News
INDY Week's news blog

Archives | RSS

education

Wednesday, June 15, 2011

Together N.C. holds send-off party for North Carolina's progress

Posted by on Wed, Jun 15, 2011 at 4:29 PM

Cloaked in Hawaiian T-shirts with tongues planted firmly in cheeks, leis around necks, cone-shaped party hats on scalps and noisemakers in mouths, members of the progressive Together N.C. coalition threw a send-off party to North Carolina on Wednesday morning on the Halifax Mall, bidding adieu to the state’s ability to thrive, they said.

Together N.C.s Rob Thompson apologizes to South Carolina for mocking the states level of public education funding and says with the North Carolina budget now, The joke is on us.
  • Photo by Joe Schwartz
  • Together N.C.'s Rob Thompson apologizes to South Carolina for mocking the state's level of public education funding and says with the North Carolina budget now, "The joke is on us."
Standing around a table with a banner reading “Farewell to NC’s Progress,” members of the coalition decried the decrease in public education funding, the jobs cut, which the N.C. Budget and Tax Center has estimated at 30,000, slashes made in health care, early childhood education and public safety and the "shameful" midnight manner in which the House voted to override Gov. Bev Perdue’s veto.

“We’re here to say what makes this state great is ask risk,” said Louisa Warren, co-coordinator of Together N.C. and a policy advocate at the N.C. Justice Center.

The group handed out “pink slips” and offered cake and lemonade.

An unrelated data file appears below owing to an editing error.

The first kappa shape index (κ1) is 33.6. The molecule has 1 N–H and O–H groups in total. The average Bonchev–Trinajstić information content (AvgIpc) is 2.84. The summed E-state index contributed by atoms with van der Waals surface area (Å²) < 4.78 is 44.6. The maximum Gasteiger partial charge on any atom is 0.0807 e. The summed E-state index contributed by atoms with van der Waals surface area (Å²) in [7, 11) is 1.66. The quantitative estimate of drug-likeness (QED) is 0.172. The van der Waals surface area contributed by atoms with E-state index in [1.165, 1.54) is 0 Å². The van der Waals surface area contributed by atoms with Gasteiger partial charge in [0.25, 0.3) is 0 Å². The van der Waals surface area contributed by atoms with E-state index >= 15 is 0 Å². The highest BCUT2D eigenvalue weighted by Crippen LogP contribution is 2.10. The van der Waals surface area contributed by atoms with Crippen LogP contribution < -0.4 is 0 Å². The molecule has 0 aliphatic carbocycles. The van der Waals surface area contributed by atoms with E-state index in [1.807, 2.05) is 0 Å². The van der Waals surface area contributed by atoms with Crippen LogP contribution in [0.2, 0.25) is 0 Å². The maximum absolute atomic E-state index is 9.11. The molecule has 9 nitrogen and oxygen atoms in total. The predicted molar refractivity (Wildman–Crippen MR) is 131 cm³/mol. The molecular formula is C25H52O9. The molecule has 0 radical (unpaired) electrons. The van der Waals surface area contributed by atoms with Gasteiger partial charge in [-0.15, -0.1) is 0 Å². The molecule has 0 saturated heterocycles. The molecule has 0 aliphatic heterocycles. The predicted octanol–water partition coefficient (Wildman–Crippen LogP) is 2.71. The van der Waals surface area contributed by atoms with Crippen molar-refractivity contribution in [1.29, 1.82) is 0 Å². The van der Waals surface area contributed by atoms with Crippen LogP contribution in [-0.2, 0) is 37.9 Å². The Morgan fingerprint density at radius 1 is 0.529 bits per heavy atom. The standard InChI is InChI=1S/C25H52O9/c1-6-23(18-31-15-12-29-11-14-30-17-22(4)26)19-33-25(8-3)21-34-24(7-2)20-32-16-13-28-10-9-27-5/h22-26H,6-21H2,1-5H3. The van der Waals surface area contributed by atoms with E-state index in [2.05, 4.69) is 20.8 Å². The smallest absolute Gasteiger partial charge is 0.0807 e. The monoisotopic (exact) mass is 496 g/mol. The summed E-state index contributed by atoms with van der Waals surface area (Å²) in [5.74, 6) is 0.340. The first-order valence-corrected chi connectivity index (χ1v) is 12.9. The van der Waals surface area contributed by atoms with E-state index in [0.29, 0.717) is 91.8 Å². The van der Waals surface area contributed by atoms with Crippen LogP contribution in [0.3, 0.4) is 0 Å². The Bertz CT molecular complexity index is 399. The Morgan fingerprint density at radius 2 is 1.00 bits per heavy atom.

Rep. Earline Parmon, D-Forsyth, stopped by to sign an oversized greeting card that read, “We’ll miss the good times, N.C.”

Continue reading…

  • Pin It

Tags: , , , , , , , , , , , , ,

Thursday, June 2, 2011

Barrett announces run for CHCCS board

Posted by on Thu, Jun 2, 2011 at 3:07 PM

Chapel Hill High School alumnus James Barrett announced today his candidacy for the Chapel Hill-Carrboro City Schools Board of Education.

“We as a community share a set of goals and values for our school district. Now is the time to do things a little differently to make real progress on those goals,” he stated in a press release.

James Barrett grew up in the Chapel Hill-Carrboro City Schools system and believes he can help close the achievement gap.
  • Photo courtesy of James Barrett
  • James Barrett grew up in the Chapel Hill-Carrboro City Schools system and believes he can help close the achievement gap.
“The community agrees that these goals include closing the achievement gap and educating every child. But progress has been inadequate, and the school system has not been creative about solving the gaps in some time.”

Barrett, who also attended Seawell Elementary School and Phillips Middle School, moved back to the Triangle in 1995 after working in Atlanta, and says the time is ripe for reform. New superintendent Thomas Forcella will take the reins July 1 replacing Neil Pedersen, who will step down after 19 years, which makes him the longest tenured superintendent in the district’s history.

Continue reading…

  • Pin It

Tags: , , , , , , , , , , ,

Friday, May 20, 2011

Telecommunications giants 1. People 0. Perdue lets HB129 become law

Posted by on Fri, May 20, 2011 at 3:21 PM

Governor Bev Perdue will let House Bill 129, the anti-municipal broadband bill become law today, opting to neither sign nor veto the legislation before the midnight deadline.

She issued a statement (full text below) saying she both wants every North Carolinian to have Internet access and seeks rules to prevent cities from having “an unfair advantage over providers in the private sector.”

Crews in Wilson installed fiber lines in 2008 for the town-run broadband Internet service. Municipalities such as Wilson, where broadband is already in place, received exemptions in the bill.